I still remember the phone call that I made to my parents in the Spring of 2006.
“Mom? Dad? I think I want to go to Syria over Spring Break.”
My church was taking a “fact finding” trip and they needed people to go meet with the missionaries there and then come back and get the church pumped up about supporting them.
Unsurprisingly, my cool, “our kids are independent” parents let me make the final decision and, in March of 2006, I boarded a plane headed for Damascus with six other people.
To say that I was a little concerned for my safety is a bit of an understatement. We had been warned that the government was suspicious of groups of Americans traveling together. Some of the staff at our hotel were most likely secret police. Taking pictures of government buildings was forbidden. The women were told not to make eye contact with men, to dress modestly, to avoid all physical contact. I was afraid of anti-American sentiment.
On the connecting flight from Holland to Damascus, there were security guards at the gate with huge guns. They scanned everyone’s carry-ons and mine got pulled out. There was something that looked suspiciously like a pipe bomb in my backpack. I froze and for the life of me could not think of what it could be. We unpacked everything and then I realized that it was my camera tripod. I walked onto the plane, already frazzled, and found myself wedged between an Arab business man and a male high school student. I was petrified that i was going to graze one of them with my arm and so I kept my elbows tucked in and pressed my legs together.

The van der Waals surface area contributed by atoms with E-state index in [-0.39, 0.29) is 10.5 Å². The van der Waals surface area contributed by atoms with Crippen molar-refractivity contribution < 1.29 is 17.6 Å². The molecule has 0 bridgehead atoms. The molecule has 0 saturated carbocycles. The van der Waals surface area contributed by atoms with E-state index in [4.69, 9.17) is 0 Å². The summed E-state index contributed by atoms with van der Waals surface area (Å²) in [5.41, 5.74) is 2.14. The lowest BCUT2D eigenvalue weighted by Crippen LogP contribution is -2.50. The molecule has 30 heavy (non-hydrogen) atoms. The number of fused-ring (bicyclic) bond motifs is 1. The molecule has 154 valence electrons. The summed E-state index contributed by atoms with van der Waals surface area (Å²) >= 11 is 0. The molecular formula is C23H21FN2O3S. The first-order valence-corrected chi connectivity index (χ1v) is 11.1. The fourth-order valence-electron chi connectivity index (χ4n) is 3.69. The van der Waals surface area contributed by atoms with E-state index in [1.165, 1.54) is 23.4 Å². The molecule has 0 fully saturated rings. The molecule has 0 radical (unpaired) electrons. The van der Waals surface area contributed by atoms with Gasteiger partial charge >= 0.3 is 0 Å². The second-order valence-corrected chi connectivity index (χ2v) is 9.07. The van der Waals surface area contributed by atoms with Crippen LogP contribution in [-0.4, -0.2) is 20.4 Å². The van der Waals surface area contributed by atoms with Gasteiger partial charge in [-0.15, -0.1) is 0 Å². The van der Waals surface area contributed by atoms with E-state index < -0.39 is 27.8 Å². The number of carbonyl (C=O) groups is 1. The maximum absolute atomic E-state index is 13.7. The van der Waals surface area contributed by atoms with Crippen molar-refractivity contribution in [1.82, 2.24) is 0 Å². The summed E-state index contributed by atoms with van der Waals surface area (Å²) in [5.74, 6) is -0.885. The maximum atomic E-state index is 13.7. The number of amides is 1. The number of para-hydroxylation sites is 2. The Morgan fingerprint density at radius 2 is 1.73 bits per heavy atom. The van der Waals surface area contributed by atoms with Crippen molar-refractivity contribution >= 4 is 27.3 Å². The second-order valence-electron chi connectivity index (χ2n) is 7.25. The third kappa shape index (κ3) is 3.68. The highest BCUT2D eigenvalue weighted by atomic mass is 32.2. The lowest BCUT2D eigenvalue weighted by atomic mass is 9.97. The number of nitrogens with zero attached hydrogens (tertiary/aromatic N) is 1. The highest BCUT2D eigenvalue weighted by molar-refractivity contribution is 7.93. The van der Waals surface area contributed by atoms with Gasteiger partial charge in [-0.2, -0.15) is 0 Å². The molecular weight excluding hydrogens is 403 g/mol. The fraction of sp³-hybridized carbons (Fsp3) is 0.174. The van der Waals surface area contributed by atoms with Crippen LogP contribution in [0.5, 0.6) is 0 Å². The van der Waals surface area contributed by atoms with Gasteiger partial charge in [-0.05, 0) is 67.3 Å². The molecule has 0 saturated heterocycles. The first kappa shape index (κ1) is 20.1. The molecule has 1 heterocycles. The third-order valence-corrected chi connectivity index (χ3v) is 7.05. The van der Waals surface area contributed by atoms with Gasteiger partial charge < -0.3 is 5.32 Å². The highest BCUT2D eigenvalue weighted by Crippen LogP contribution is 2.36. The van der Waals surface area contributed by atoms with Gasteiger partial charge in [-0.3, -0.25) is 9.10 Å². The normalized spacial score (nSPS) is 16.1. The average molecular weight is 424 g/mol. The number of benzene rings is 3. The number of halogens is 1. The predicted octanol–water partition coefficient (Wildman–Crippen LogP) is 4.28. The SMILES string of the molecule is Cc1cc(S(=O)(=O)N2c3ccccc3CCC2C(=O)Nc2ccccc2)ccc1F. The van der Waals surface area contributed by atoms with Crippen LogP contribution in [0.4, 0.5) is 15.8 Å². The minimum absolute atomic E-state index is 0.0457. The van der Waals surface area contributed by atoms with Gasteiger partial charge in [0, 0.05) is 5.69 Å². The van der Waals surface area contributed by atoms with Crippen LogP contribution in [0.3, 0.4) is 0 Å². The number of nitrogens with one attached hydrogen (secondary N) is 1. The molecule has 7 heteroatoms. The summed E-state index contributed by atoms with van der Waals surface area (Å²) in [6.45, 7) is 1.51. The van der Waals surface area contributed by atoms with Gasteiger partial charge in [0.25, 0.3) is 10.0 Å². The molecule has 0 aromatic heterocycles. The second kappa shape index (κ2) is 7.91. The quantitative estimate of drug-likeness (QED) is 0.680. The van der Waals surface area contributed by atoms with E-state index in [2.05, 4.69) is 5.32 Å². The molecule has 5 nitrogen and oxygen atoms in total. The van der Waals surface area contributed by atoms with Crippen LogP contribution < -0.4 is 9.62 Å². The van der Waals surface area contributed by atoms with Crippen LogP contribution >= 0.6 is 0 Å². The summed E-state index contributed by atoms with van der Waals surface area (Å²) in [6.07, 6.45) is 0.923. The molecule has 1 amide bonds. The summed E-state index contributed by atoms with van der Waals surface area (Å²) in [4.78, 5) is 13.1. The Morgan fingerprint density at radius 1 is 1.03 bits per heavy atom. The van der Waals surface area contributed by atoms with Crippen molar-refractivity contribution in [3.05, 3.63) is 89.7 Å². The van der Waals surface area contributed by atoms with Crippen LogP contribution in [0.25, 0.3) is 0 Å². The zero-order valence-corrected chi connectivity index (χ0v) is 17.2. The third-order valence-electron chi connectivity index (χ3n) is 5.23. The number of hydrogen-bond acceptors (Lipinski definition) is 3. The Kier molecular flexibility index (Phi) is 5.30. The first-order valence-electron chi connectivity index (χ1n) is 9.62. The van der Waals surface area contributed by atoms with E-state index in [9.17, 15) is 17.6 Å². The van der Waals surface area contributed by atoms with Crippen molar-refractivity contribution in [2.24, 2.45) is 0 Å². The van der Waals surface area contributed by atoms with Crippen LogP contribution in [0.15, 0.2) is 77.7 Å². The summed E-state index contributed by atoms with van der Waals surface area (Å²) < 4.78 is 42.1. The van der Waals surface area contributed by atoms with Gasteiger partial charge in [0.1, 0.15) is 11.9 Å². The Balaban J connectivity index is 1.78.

By the end of the flight, the high school student was my facebook friend and the Arab man declared that he would not leave the airport until he knew that I was able to get where I was going.
Gosh, that first interaction with Syrians was so indicative of my time there.
Syria is a beautiful country and it is filled to the brim with lovely people.
When we walked in the souk (the marketplace), store owners would vie for our attention, not because they wanted us to buy something but because they wanted to invite us in for chai (strong tea). Our taxi driver took us to his village (near the Golan Heights) to feed us a picnic lunch and introduce us to his family. Because I refused to haggle in the market, a man haggled with himself until he reached a price that he thought was fair. Everywhere we went, we were greeted warmly.
I recently saw this photographic collection of Syrian refugees and it broke my heart.
I am devastated that this beautiful nation has been thrown into turmoil.
For the people of Syria, that God may strengthen the resolve of leaders to end
the fighting and choose a future of peace.
(Nearly 7 million Syrians have been displaced by the horrible civil war. Most of them are in refugee camps, which are over-crowded, poorly funded, lacking schools and clean water. If you’d like to donate to help, you can do it at Samaritan’s Purse (a Christian organization with a good Charity Navigator rating) or Mercy Corps (a secular organization that also has a good Charity Navigator rating).)